Company officially confirms what many have been anticipating for years.
It was probably inevitable, but now it’s official: Google searches via mobile devices are now more common than searches on desktop or laptop computers. There’s been talk that mobile search queries would overtake desktop queries sometime in 2015, and now it’s happened, according to Google.
The milestone was marked on Google’s blog on Tuesday, although it was buried in a post introducing a handful of new Google products.
“Billions of times per day, consumers turn to Google for I want-to-know, I want-to-go, I want-to-do, and I want-to-buy moments,” wrote Jerry Dischler, vice president, Product Management for AdWords, Google’s online ad service. Google processes more than 100 billion search requests worldwide each month, including those made on PCs, according to the company.
Google now gets more search queries in the U.S. from people using mobile devices such as smartphones than it does from people browsing the Web on PCs.
The company announced the change at a digital advertising conference on Tuesday, according to media reports. Google executive Jerry Dischler said that the shift to majority mobile searches has occurred in 10 key markets, including the U.S. and Japan.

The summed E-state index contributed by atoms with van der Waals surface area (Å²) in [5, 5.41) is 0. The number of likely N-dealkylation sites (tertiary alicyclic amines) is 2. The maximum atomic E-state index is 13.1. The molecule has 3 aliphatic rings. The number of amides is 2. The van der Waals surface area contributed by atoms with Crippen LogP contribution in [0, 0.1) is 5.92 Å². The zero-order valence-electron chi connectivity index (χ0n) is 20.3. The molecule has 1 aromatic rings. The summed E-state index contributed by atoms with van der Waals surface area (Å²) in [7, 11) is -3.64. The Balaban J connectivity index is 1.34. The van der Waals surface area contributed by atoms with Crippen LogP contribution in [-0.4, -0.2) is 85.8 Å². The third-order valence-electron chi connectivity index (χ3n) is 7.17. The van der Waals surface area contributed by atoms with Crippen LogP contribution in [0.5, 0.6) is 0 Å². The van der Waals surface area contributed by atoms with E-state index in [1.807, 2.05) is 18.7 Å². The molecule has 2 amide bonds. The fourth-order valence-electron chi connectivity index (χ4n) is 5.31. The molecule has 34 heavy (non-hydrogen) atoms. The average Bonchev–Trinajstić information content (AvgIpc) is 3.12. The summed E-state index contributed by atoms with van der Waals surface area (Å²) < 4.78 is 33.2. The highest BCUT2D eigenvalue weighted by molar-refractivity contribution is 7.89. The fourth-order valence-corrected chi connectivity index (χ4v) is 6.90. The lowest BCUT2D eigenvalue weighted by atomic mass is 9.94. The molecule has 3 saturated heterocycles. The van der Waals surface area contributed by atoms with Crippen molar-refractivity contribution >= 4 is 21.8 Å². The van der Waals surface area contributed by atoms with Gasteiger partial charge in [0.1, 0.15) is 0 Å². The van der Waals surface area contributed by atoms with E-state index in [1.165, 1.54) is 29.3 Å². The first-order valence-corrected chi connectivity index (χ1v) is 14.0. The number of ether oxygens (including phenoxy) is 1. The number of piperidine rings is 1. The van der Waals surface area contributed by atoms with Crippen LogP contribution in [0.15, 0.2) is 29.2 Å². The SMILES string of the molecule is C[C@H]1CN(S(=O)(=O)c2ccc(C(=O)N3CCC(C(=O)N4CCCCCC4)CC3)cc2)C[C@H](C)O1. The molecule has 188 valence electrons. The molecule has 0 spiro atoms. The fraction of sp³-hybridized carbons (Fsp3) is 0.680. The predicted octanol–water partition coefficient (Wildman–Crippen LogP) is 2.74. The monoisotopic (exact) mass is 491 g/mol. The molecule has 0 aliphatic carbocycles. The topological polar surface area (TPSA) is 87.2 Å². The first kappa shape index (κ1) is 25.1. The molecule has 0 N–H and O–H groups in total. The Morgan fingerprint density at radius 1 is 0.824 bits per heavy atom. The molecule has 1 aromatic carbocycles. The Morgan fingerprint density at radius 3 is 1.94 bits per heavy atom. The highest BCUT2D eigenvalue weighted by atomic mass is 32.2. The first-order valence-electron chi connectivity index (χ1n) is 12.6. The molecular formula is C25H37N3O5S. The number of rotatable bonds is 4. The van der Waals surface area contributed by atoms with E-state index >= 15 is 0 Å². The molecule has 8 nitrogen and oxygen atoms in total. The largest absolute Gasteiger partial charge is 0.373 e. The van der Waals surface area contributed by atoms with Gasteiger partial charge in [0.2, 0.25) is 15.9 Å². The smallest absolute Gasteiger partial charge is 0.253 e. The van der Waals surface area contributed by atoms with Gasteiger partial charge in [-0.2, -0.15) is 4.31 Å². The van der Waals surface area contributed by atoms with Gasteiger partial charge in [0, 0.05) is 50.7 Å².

He wouldn’t identify the other countries and did not say when the shift occurred, according to the Wall Street Journal.
The shift to mobile searches marks an important milestone for Google and could prove critical to the Internet giant’s future business.
The ads that Google displays alongside its search results are considered some of the most effective and lucrative types of ads in the online marketing world. But Google’s average ad prices have been in decline for several years.
Many analysts have attributed Google’s ad price decline to the fact that consumers increasingly access its service from mobile phones, and that mobile ads simply don’t command the same rates as the traditional search ads that Google serves on PCs.